Do you ever wonder what you can do with your history degree after university?

This is a very common question for students of history. While we know there is great value in patiently dissecting the past, we sometimes worry about how the skills we have attained while studying history will translate into a job. Fortunately, historians today have more options than ever before. See, for example, the Canadian Historical Association’s blog on History careers.

No matter what path you choose, as a historian, your skills are transferable. Studying history gives you the ability to think critically, develop a cogent and structured analysis, find patterns and assess evidence, and communicate in written and oral form. These abilities will serve you well in any career. Moreover, these are qualities that employers look for. When searching for a job after university, play up the abilities you’ve gained as a historian. You won’t regret it.

Our graduates have gone on to pursue successful careers in a variety of fields, including:

  • Banking
  • Insurance
  • Law
  • University Teaching
  • Public Administration
  • Primary and Secondary School Education
  • Hospitality Management
  • Journalism
  • Library Sciences
  • Archives Management
  • Museology

Testimonial from Duncan Crabtree

Interview with Jessica Rider ‘18

Jessica Rider ’18
Graduated with a Double Major in History and Fine Arts

What are you doing for work currently and how has the history program helped you?

Jess: “I work as a Proposal Manager within the Strategic Business Development branch of an IT recruitment firm. My job is equal part project management and proposal development, I manage and write proposals in order to win contracts to grow my company’s business. We need contracts in place so we can place IT consultants at our client sites. The history program gave me transferable skills that help me in my current position daily:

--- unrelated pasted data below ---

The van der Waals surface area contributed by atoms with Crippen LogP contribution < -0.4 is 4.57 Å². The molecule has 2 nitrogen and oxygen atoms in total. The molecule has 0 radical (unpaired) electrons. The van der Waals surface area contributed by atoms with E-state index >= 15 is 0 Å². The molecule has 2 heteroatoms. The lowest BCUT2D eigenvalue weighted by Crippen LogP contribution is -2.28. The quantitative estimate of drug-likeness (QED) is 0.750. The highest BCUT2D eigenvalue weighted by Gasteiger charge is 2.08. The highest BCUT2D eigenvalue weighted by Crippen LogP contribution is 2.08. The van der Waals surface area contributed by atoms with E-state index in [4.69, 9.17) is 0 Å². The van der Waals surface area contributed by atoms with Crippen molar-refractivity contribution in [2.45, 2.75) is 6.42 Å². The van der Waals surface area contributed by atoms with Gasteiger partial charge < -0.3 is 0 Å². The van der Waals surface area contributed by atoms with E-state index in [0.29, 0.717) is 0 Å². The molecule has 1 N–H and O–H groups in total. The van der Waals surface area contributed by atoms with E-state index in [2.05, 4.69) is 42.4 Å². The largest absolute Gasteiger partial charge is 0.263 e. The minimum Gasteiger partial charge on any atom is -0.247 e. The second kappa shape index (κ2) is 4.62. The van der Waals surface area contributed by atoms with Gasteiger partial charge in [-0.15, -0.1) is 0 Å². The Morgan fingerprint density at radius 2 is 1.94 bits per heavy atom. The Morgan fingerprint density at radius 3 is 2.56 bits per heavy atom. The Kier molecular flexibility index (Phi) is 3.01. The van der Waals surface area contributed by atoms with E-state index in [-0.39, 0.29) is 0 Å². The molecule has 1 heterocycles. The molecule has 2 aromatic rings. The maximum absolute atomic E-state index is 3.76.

• How to synthesize mass amounts of information into coherent and compelling arguments.
  • How to manage multiple projects concurrently. Having multiple papers and exams due around the same time meant I had to plan out how I was going to complete the research and different phases of my work; I do the same now but with multiple business proposals.
  • How to research (and the importance of it). In my studies I learned through research that sometimes my original argument wasn’t correct and would have to amend my stance. The same happens during proposal development.”

Any plans for the future?

Jess: “I would like to go back to school for Project Management or Law sometime in the next 3-5 years.”

How do we prepare students to succeed?

At the History Department we pride ourselves in providing our students with a rigorous education that hones the critical, communication and analytical skills that are in demand in a variety of careers. In fact, in a 2015 evaluation of all departments at Bishop’s conducted by an external firm, History ranked 2nd overall in student satisfaction with learning these critical thinking and communication skills as well as working well with others, understanding people of other backgrounds and being an informed citizen.

Our program focuses on building these transferable student competencies over different course levels that consciously prepare you for our capstone courses: a series of small seminars which are structured in the same way and with similar requirements to what students can expect to find in Masters-level seminars. Our seminars, thus, combine high expectations and a great deal of support for individual students. Our graduates have often expressed how helpful these seminars were in providing them with the communication and analytical skills to succeed in any educational or career environment.

Finally, the History Department has a track record of optimally preparing our students for graduate or professional studies. Not only have we been very successful in placing our students in the top graduate schools in Canada, but many of them have been awarded with entrance scholarships in their respective institutions or even prestigious federal government graduate scholarships.

Ultimately, we know what skills you need to succeed and we know how to help you build, practice, and hone these skills in a supportive environment.